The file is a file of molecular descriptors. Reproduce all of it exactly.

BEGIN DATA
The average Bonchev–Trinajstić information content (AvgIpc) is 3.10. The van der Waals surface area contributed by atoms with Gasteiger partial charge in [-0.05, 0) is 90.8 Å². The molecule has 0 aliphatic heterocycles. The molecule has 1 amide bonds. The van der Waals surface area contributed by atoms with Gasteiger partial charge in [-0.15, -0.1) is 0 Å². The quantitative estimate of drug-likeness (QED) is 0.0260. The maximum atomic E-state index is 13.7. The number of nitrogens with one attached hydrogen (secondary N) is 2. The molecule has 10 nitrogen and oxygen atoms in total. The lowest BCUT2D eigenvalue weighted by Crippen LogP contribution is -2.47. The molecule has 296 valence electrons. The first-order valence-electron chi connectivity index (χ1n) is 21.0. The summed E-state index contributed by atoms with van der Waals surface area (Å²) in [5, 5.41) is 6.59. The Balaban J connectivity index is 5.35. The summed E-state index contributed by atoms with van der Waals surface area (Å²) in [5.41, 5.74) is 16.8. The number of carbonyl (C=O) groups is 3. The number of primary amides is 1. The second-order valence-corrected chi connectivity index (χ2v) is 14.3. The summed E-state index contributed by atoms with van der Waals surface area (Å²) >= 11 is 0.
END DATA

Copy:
The average Bonchev–Trinajstić information content (AvgIpc) is 3.10. The van der Waals surface area contributed by atoms with Gasteiger partial charge in [-0.05, 0) is 90.8 Å². The molecule has 0 aliphatic heterocycles. The molecule has 1 amide bonds. The van der Waals surface area contributed by atoms with Gasteiger partial charge in [-0.15, -0.1) is 0 Å². The quantitative estimate of drug-likeness (QED) is 0.0260. The maximum atomic E-state index is 13.7. The number of nitrogens with one attached hydrogen (secondary N) is 2. The molecule has 10 nitrogen and oxygen atoms in total. The lowest BCUT2D eigenvalue weighted by Crippen LogP contribution is -2.47. The molecule has 296 valence electrons. The first-order valence-electron chi connectivity index (χ1n) is 21.0. The summed E-state index contributed by atoms with van der Waals surface area (Å²) in [5, 5.41) is 6.59. The Balaban J connectivity index is 5.35. The summed E-state index contributed by atoms with van der Waals surface area (Å²) in [5.41, 5.74) is 16.8. The number of carbonyl (C=O) groups is 3. The number of primary amides is 1. The second-order valence-corrected chi connectivity index (χ2v) is 14.3. The summed E-state index contributed by atoms with van der Waals surface area (Å²) >= 11 is 0.